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Individuals experiencing homelessness lined up outside of St. Vincent de Paul Bakersfield for a hot meal in this April 2020 file photo.

A local grand jury is calling on Kern County to change its attitude toward homelessness. The sentiment “not in my backyard,” otherwise known as NIMBY, must change to YIMBY, the grand jury said in a white paper released Thursday.

In a paper meant to provide solutions to Kern County’s growing homeless population, the grand jury attempted to steer the local conversation toward providing additional housing for individuals living without shelter. As is often the case when discussing homeless issues, reality is more complex than it may appear.

“There is an urgent need for a community wide education program of the populous concerning the homeless,” the grand jury said in the paper. “Many believe that these individuals are a vagrant population that choose this lifestyle. The unfortunate truth is that many of these individuals are youth that have aged out of the foster system and abused women with children.”

But finding solutions for providing shelter for those without homes has proven difficult. In Bakersfield, a lack of affordable housing and a 1 percent vacancy rate have pushed homelessness to levels many say they have not experienced before.

“We have this avalanche of human tragedy occurring that’s impacting all of our neighborhoods,” said Supervisor Mike Maggard. “The fact that it’s not solved is not a reflection of the county being a failure, but it’s a direct reflection on what has been done so far is not enough.”

The city of Bakersfield and the county of Kern opened two homeless navigation centers last year that are meant to provide emergency shelter with as few restrictions as possible. As both projects were being considered by the City Council and Board of Supervisors, nearby residents fought to stop them in their tracks in what could be interpreted as NIMBY movements.

Community backlash also resulted in the rejection of a $383,000 state grant that would have been used by the Bakersfield-Kern Regional Homeless Collaborative to place in hotel rooms homeless individuals considered high risk for COVID-19 complications. The collaborative initially tried to lease rooms at the Sleep Inn & Suites on Knudsen Drive before trying the Rosedale Inn. Both attempts were unsuccessful.

However, once homeless projects have been completed, the fears often go unrealized. Maggard said his office has not received any complaints about the M Street Navigation Center.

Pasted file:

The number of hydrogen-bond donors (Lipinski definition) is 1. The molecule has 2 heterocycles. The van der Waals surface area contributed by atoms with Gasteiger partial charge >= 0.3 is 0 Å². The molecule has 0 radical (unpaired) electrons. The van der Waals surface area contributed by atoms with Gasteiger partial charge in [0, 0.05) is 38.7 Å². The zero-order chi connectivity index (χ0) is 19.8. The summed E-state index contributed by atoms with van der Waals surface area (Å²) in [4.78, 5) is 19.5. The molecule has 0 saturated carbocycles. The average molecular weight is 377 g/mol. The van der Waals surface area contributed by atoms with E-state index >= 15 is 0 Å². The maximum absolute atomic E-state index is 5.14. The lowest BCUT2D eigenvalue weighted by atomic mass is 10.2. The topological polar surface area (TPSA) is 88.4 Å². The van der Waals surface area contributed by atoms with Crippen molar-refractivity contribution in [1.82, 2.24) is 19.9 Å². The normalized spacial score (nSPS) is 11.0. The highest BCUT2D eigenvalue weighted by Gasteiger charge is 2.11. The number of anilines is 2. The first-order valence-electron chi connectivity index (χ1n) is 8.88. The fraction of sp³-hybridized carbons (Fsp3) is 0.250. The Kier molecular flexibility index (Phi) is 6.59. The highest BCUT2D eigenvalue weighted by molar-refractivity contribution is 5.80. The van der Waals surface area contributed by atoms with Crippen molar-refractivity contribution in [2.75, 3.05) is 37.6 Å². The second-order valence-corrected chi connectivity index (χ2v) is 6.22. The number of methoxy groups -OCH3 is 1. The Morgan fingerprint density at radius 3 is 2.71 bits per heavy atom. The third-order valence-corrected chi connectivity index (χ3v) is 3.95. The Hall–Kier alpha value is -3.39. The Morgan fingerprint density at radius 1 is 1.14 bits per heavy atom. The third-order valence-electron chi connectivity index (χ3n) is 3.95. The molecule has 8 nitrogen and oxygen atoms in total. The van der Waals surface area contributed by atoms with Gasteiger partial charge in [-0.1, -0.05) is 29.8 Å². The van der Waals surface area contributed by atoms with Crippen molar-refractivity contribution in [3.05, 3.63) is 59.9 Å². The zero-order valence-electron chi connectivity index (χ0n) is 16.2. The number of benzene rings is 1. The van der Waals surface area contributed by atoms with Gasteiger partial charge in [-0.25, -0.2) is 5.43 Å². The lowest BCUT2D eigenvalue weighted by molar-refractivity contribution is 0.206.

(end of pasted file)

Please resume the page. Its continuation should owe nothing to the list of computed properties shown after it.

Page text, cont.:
Councilman Eric Arias, whose ward encompasses the Brundage Lane Navigation Center, also says he has not heard complaints about the project. Still, a proposal to expand capacity at the shelter has drawn some concern from nearby neighbors, he said.

“The community was frank that for decades it’s been asking for some of the most basic amenities and infrastructure. Curb, gutters, sidewalk, putting up street lights and all of those basic infrastructure needs have been ignored for far too long,” he added. “This frustration from the community has been built up for so many years and now we get to a point when we want to build a homeless facility, it seems like there’s some interest to put it in one of the most low income neighborhoods and that to me is frustrating.”

Finding the right blend of solutions to reduce the swell of homelessness present on Kern County streets will be no easy task. According to Deborah Johnson, president and CEO of the California Veterans Assistance Foundation, there are 790 individual’s in the county’s homeless management system in need of permanent supportive housing. Even more have been issued housing vouchers but are unable to find a permanent place to live.

“We do have levels of success, but at the end of the day, it’s really about making sure that we can get the community buy-in to help us create solutions in housing and not hold us back from solutions in housing,” she said. “What we need to find out is, what is the fear from the community? Why do they not want to have projects? What are their real fears? And then we can come up with solutions to tackle those fears.”

The white paper concluded there was no single solution to the issue, and the community must come together to, first prevent homelessness, and secondly provide long-term stability to those living outside.

“The reality is that we as a community bare the responsibility to address this issue. It’s not unique to any one particular part of town. This is an issue that we need to come together on,” Arias said. “We need to be moving as fast as possible on those discussions because that is what’s going to grease the wheels and allow us to get a hold of the housing issue.”